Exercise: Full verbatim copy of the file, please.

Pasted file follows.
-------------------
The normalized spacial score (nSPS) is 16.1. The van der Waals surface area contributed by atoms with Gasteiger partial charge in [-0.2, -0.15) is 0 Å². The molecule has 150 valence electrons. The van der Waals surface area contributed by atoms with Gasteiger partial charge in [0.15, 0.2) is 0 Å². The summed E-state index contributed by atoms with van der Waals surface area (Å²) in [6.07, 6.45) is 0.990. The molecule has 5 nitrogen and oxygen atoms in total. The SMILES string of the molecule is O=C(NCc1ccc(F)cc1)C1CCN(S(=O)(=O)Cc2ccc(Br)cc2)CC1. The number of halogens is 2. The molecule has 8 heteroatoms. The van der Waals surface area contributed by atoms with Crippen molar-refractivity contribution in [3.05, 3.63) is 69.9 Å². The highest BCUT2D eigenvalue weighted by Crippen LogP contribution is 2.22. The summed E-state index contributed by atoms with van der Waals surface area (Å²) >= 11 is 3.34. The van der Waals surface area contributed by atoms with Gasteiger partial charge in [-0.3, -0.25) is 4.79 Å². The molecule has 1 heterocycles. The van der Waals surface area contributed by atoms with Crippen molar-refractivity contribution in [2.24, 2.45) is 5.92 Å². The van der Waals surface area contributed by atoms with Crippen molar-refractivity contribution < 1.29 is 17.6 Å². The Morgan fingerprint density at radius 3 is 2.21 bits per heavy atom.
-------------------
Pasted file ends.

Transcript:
The normalized spacial score (nSPS) is 16.1. The van der Waals surface area contributed by atoms with Gasteiger partial charge in [-0.2, -0.15) is 0 Å². The molecule has 150 valence electrons. The van der Waals surface area contributed by atoms with Gasteiger partial charge in [0.15, 0.2) is 0 Å². The summed E-state index contributed by atoms with van der Waals surface area (Å²) in [6.07, 6.45) is 0.990. The molecule has 5 nitrogen and oxygen atoms in total. The SMILES string of the molecule is O=C(NCc1ccc(F)cc1)C1CCN(S(=O)(=O)Cc2ccc(Br)cc2)CC1. The number of halogens is 2. The molecule has 8 heteroatoms. The van der Waals surface area contributed by atoms with Crippen molar-refractivity contribution in [3.05, 3.63) is 69.9 Å². The highest BCUT2D eigenvalue weighted by Crippen LogP contribution is 2.22. The summed E-state index contributed by atoms with van der Waals surface area (Å²) >= 11 is 3.34. The van der Waals surface area contributed by atoms with Gasteiger partial charge in [-0.3, -0.25) is 4.79 Å². The molecule has 1 heterocycles. The van der Waals surface area contributed by atoms with Crippen molar-refractivity contribution in [2.24, 2.45) is 5.92 Å². The van der Waals surface area contributed by atoms with Crippen molar-refractivity contribution < 1.29 is 17.6 Å². The Morgan fingerprint density at radius 3 is 2.21 bits per heavy atom.